Throughout Utrecht, references to Sint Maarten (St. Martin) pop up everywhere. Perhaps not surprising, since he is Utrecht’s patron saint. The cathedral (where the above image is found) was dedicated to Sint Maarten,and the city’s coat of arms/flag is a visual reference to the saint’s history.
I’ve mentioned the city’s red and white flag in the past and how it relates to Sint Maarten. The story goes that Maarten was approached by a beggar on the street. As a poor soldier, Maarten had no money to give and was not allowed to give away his military coat, so he got creative and cut his red coat in half in order to at least share it with the beggar. That night, in a dream, the grateful beggar revealed himself to be Jesus.
The city’s coat of arms (a shield divided diagonally into red and white) and flag (the same diagonal red and white) represent the red cloak and the white undershirt of Maarten.
Although the story may be old, it seems to hold a special place in the heart of one local resident in the Wittevrouwen neighborhood. He recently commissioned a large mural of the saint for the side of his house. At the corner of Zandhofsestraat and Bladstraat, the story of Sint Maarten cutting his coat for the beggar is depicted against the backdrop of the historic old Wittevrouwen city gate.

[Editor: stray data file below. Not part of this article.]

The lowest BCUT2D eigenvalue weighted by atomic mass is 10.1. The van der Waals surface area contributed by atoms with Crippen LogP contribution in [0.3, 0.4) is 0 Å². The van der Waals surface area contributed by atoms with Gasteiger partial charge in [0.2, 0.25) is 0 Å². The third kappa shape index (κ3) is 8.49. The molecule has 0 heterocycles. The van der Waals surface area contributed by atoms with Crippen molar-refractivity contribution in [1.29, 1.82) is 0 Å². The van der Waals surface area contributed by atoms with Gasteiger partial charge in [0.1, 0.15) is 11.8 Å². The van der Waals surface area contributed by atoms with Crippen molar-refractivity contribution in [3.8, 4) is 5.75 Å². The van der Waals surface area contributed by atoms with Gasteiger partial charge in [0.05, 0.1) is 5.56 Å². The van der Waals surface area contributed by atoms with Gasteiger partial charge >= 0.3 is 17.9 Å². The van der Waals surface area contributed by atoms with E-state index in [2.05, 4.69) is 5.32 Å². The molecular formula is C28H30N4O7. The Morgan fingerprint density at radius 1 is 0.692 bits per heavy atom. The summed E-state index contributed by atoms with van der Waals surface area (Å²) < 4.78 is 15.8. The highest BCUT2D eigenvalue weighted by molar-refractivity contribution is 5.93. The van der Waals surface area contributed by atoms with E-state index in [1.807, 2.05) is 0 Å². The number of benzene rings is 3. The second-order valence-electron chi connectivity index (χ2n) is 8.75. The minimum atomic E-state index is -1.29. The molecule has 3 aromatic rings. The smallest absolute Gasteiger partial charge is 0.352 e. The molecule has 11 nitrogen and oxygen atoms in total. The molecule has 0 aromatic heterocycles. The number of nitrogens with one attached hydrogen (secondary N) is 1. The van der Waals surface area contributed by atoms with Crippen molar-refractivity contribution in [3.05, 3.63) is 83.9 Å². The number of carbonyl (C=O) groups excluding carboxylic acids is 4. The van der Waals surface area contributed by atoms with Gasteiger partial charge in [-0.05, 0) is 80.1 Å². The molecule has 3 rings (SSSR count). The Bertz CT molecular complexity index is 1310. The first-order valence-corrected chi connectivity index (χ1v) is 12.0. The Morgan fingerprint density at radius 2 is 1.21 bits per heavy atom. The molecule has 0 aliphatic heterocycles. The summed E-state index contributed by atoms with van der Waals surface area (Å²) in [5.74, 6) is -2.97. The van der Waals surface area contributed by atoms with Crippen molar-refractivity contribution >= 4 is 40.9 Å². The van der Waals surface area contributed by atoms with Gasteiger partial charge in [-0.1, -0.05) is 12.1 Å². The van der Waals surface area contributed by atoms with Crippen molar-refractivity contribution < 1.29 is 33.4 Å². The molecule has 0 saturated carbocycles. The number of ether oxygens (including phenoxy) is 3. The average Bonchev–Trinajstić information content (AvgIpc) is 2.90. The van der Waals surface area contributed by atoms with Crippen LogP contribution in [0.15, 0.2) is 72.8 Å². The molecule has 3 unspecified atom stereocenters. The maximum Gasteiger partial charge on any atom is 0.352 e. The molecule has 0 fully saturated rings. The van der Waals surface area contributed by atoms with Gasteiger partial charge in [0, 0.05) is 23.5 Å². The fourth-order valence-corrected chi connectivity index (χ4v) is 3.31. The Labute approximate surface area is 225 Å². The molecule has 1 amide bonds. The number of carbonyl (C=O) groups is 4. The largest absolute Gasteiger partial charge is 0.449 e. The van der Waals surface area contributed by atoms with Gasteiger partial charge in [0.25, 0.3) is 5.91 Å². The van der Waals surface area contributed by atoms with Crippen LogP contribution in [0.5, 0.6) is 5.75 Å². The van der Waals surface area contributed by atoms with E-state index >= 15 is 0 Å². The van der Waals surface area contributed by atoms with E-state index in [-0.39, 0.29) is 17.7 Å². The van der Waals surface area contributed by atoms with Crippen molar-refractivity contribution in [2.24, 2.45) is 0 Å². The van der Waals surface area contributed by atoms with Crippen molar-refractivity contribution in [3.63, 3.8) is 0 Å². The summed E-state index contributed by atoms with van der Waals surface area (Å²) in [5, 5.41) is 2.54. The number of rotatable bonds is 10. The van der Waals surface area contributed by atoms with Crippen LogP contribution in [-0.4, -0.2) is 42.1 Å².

The mural was created by artists Zinzi Rozema and Marij Nielen (of the Makershuis Maanzaad), along with Jos Peeters. It’s a simple but striking image of two of Utrecht’s great symbols. Rather appropriately, you can even see the Utrecht flag hanging to the left of the mural.